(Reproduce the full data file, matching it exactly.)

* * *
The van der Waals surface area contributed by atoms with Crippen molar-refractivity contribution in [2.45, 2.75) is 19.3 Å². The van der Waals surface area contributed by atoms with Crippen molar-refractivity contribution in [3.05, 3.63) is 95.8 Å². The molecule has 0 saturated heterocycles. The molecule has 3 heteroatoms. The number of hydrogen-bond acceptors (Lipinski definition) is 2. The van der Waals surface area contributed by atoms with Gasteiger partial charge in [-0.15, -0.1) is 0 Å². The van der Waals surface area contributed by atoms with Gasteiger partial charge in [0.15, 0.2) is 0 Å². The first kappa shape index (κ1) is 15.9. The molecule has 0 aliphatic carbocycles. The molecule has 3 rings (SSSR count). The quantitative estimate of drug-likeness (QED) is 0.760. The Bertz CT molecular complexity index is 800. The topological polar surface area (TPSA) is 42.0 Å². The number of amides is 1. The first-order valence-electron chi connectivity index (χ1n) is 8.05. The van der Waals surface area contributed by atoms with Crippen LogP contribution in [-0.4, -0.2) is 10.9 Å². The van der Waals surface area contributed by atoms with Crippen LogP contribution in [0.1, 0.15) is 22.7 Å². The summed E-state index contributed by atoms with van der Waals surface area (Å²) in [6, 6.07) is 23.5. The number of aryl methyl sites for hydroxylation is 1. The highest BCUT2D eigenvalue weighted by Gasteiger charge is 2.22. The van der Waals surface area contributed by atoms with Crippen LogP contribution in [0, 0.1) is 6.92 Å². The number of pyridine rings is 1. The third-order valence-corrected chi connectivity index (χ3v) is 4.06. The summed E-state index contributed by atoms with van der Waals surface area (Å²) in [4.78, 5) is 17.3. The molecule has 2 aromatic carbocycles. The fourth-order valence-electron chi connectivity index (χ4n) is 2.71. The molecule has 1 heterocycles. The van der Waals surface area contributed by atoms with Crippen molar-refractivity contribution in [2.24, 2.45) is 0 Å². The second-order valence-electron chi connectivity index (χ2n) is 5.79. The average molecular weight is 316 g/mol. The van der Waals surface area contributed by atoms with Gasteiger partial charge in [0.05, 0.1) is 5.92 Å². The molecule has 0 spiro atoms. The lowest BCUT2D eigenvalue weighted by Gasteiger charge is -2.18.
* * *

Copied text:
The van der Waals surface area contributed by atoms with Crippen molar-refractivity contribution in [2.45, 2.75) is 19.3 Å². The van der Waals surface area contributed by atoms with Crippen molar-refractivity contribution in [3.05, 3.63) is 95.8 Å². The molecule has 0 saturated heterocycles. The molecule has 3 heteroatoms. The number of hydrogen-bond acceptors (Lipinski definition) is 2. The van der Waals surface area contributed by atoms with Gasteiger partial charge in [-0.15, -0.1) is 0 Å². The van der Waals surface area contributed by atoms with Gasteiger partial charge in [0.15, 0.2) is 0 Å². The first kappa shape index (κ1) is 15.9. The molecule has 0 aliphatic carbocycles. The molecule has 3 rings (SSSR count). The quantitative estimate of drug-likeness (QED) is 0.760. The Bertz CT molecular complexity index is 800. The topological polar surface area (TPSA) is 42.0 Å². The number of amides is 1. The first-order valence-electron chi connectivity index (χ1n) is 8.05. The van der Waals surface area contributed by atoms with Crippen LogP contribution in [-0.4, -0.2) is 10.9 Å². The van der Waals surface area contributed by atoms with Crippen LogP contribution in [0.1, 0.15) is 22.7 Å². The summed E-state index contributed by atoms with van der Waals surface area (Å²) in [6, 6.07) is 23.5. The number of aryl methyl sites for hydroxylation is 1. The highest BCUT2D eigenvalue weighted by Gasteiger charge is 2.22. The van der Waals surface area contributed by atoms with Crippen LogP contribution in [0, 0.1) is 6.92 Å². The number of pyridine rings is 1. The third-order valence-corrected chi connectivity index (χ3v) is 4.06. The summed E-state index contributed by atoms with van der Waals surface area (Å²) in [4.78, 5) is 17.3. The molecule has 2 aromatic carbocycles. The fourth-order valence-electron chi connectivity index (χ4n) is 2.71. The molecule has 1 heterocycles. The van der Waals surface area contributed by atoms with Crippen molar-refractivity contribution in [2.24, 2.45) is 0 Å². The second-order valence-electron chi connectivity index (χ2n) is 5.79. The average molecular weight is 316 g/mol. The van der Waals surface area contributed by atoms with Gasteiger partial charge in [0.05, 0.1) is 5.92 Å². The molecule has 0 spiro atoms. The lowest BCUT2D eigenvalue weighted by Gasteiger charge is -2.18.